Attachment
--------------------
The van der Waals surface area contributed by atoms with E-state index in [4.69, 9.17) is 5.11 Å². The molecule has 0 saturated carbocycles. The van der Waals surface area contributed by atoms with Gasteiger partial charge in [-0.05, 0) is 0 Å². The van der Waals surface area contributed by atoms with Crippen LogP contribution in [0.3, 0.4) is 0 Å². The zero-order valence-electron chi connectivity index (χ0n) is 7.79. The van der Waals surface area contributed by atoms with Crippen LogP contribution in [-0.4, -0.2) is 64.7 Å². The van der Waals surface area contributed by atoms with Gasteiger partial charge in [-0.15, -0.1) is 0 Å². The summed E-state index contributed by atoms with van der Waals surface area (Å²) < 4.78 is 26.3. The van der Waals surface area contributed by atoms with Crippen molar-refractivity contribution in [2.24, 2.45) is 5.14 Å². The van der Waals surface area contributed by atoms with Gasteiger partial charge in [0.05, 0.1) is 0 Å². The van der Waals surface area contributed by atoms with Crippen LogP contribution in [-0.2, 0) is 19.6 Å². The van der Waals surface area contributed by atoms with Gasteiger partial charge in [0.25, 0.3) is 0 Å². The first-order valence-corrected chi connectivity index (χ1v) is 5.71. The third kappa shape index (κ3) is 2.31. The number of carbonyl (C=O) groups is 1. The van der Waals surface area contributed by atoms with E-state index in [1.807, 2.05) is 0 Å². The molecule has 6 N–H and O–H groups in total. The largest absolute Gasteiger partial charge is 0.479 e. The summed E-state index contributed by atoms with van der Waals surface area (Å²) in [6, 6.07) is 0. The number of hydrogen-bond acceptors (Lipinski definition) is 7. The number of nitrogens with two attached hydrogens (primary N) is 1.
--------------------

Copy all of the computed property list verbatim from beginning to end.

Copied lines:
The van der Waals surface area contributed by atoms with E-state index in [4.69, 9.17) is 5.11 Å². The molecule has 0 saturated carbocycles. The van der Waals surface area contributed by atoms with Gasteiger partial charge in [-0.05, 0) is 0 Å². The van der Waals surface area contributed by atoms with Crippen LogP contribution in [0.3, 0.4) is 0 Å². The zero-order valence-electron chi connectivity index (χ0n) is 7.79. The van der Waals surface area contributed by atoms with Crippen LogP contribution in [-0.4, -0.2) is 64.7 Å². The van der Waals surface area contributed by atoms with Gasteiger partial charge in [-0.15, -0.1) is 0 Å². The summed E-state index contributed by atoms with van der Waals surface area (Å²) < 4.78 is 26.3. The van der Waals surface area contributed by atoms with Crippen molar-refractivity contribution in [2.24, 2.45) is 5.14 Å². The van der Waals surface area contributed by atoms with Gasteiger partial charge in [0.05, 0.1) is 0 Å². The van der Waals surface area contributed by atoms with Crippen LogP contribution in [-0.2, 0) is 19.6 Å². The van der Waals surface area contributed by atoms with Gasteiger partial charge in [0.25, 0.3) is 0 Å². The first-order valence-corrected chi connectivity index (χ1v) is 5.71. The third kappa shape index (κ3) is 2.31. The number of carbonyl (C=O) groups is 1. The van der Waals surface area contributed by atoms with E-state index in [1.807, 2.05) is 0 Å². The molecule has 6 N–H and O–H groups in total. The largest absolute Gasteiger partial charge is 0.479 e. The summed E-state index contributed by atoms with van der Waals surface area (Å²) in [6, 6.07) is 0. The number of hydrogen-bond acceptors (Lipinski definition) is 7. The number of nitrogens with two attached hydrogens (primary N) is 1.